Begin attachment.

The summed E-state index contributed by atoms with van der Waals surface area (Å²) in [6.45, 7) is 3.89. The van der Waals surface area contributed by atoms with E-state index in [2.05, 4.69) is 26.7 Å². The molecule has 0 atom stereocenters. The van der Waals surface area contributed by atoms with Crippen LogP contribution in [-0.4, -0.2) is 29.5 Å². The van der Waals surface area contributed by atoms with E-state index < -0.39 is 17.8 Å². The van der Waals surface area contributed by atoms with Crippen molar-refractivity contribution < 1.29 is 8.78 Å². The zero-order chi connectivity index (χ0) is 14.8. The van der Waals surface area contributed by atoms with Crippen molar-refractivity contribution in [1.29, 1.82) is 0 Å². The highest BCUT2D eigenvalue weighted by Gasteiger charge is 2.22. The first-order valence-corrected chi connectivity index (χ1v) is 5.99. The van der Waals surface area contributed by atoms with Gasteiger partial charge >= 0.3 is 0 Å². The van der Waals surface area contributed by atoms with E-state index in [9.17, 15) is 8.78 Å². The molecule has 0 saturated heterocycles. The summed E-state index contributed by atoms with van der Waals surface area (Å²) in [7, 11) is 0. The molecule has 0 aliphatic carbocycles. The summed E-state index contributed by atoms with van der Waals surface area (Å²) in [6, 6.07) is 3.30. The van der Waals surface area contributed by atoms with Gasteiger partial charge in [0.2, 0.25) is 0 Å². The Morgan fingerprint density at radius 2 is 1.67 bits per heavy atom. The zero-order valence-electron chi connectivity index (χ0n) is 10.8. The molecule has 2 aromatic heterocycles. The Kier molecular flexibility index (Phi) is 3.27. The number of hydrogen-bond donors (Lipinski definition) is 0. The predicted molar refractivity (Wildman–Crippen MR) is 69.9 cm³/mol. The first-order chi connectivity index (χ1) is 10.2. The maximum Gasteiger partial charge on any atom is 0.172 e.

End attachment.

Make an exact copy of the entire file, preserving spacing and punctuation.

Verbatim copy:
The summed E-state index contributed by atoms with van der Waals surface area (Å²) in [6.45, 7) is 3.89. The van der Waals surface area contributed by atoms with E-state index in [2.05, 4.69) is 26.7 Å². The molecule has 0 atom stereocenters. The van der Waals surface area contributed by atoms with Crippen LogP contribution in [-0.4, -0.2) is 29.5 Å². The van der Waals surface area contributed by atoms with E-state index < -0.39 is 17.8 Å². The van der Waals surface area contributed by atoms with Crippen molar-refractivity contribution < 1.29 is 8.78 Å². The zero-order chi connectivity index (χ0) is 14.8. The van der Waals surface area contributed by atoms with Crippen molar-refractivity contribution in [1.29, 1.82) is 0 Å². The highest BCUT2D eigenvalue weighted by Gasteiger charge is 2.22. The first-order valence-corrected chi connectivity index (χ1v) is 5.99. The van der Waals surface area contributed by atoms with Gasteiger partial charge >= 0.3 is 0 Å². The van der Waals surface area contributed by atoms with E-state index in [9.17, 15) is 8.78 Å². The molecule has 0 saturated heterocycles. The summed E-state index contributed by atoms with van der Waals surface area (Å²) in [7, 11) is 0. The molecule has 0 aliphatic carbocycles. The summed E-state index contributed by atoms with van der Waals surface area (Å²) in [6, 6.07) is 3.30. The van der Waals surface area contributed by atoms with Gasteiger partial charge in [0.2, 0.25) is 0 Å². The Morgan fingerprint density at radius 2 is 1.67 bits per heavy atom. The zero-order valence-electron chi connectivity index (χ0n) is 10.8. The molecule has 2 aromatic heterocycles. The Kier molecular flexibility index (Phi) is 3.27. The number of hydrogen-bond donors (Lipinski definition) is 0. The predicted molar refractivity (Wildman–Crippen MR) is 69.9 cm³/mol. The first-order chi connectivity index (χ1) is 10.2. The maximum Gasteiger partial charge on any atom is 0.172 e.